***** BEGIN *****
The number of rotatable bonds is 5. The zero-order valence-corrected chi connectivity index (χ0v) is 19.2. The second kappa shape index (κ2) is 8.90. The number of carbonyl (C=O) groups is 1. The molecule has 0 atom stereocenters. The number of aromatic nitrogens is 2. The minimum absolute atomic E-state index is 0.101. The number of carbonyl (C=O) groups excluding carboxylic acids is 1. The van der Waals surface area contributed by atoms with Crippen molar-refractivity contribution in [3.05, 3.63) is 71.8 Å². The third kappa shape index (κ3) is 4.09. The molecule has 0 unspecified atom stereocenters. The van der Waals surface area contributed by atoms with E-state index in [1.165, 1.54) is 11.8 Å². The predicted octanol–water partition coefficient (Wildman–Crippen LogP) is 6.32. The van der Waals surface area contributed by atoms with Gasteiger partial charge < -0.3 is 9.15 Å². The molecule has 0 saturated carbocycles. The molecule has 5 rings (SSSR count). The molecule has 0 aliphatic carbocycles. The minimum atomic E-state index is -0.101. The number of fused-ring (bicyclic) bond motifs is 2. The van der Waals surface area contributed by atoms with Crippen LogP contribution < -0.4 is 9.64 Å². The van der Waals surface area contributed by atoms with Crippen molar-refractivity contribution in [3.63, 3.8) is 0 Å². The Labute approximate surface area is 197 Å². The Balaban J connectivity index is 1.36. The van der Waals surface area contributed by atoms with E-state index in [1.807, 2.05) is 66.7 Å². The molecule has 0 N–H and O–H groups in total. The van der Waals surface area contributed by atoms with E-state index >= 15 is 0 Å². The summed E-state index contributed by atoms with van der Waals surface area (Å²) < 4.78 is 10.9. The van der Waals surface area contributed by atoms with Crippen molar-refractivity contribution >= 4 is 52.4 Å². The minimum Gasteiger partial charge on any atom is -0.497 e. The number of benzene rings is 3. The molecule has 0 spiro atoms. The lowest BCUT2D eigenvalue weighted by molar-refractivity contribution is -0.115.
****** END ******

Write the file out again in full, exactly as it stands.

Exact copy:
The number of rotatable bonds is 5. The zero-order valence-corrected chi connectivity index (χ0v) is 19.2. The second kappa shape index (κ2) is 8.90. The number of carbonyl (C=O) groups is 1. The molecule has 0 atom stereocenters. The number of aromatic nitrogens is 2. The minimum absolute atomic E-state index is 0.101. The number of carbonyl (C=O) groups excluding carboxylic acids is 1. The van der Waals surface area contributed by atoms with Crippen molar-refractivity contribution in [3.05, 3.63) is 71.8 Å². The third kappa shape index (κ3) is 4.09. The molecule has 0 unspecified atom stereocenters. The van der Waals surface area contributed by atoms with E-state index in [1.165, 1.54) is 11.8 Å². The predicted octanol–water partition coefficient (Wildman–Crippen LogP) is 6.32. The van der Waals surface area contributed by atoms with Gasteiger partial charge < -0.3 is 9.15 Å². The molecule has 0 saturated carbocycles. The molecule has 5 rings (SSSR count). The molecule has 0 aliphatic carbocycles. The minimum atomic E-state index is -0.101. The number of fused-ring (bicyclic) bond motifs is 2. The van der Waals surface area contributed by atoms with Crippen LogP contribution < -0.4 is 9.64 Å². The van der Waals surface area contributed by atoms with Crippen molar-refractivity contribution in [3.63, 3.8) is 0 Å². The Labute approximate surface area is 197 Å². The Balaban J connectivity index is 1.36. The van der Waals surface area contributed by atoms with E-state index in [1.807, 2.05) is 66.7 Å². The molecule has 0 N–H and O–H groups in total. The van der Waals surface area contributed by atoms with E-state index >= 15 is 0 Å². The summed E-state index contributed by atoms with van der Waals surface area (Å²) < 4.78 is 10.9. The van der Waals surface area contributed by atoms with Crippen molar-refractivity contribution >= 4 is 52.4 Å². The minimum Gasteiger partial charge on any atom is -0.497 e. The number of benzene rings is 3. The molecule has 0 spiro atoms. The lowest BCUT2D eigenvalue weighted by molar-refractivity contribution is -0.115.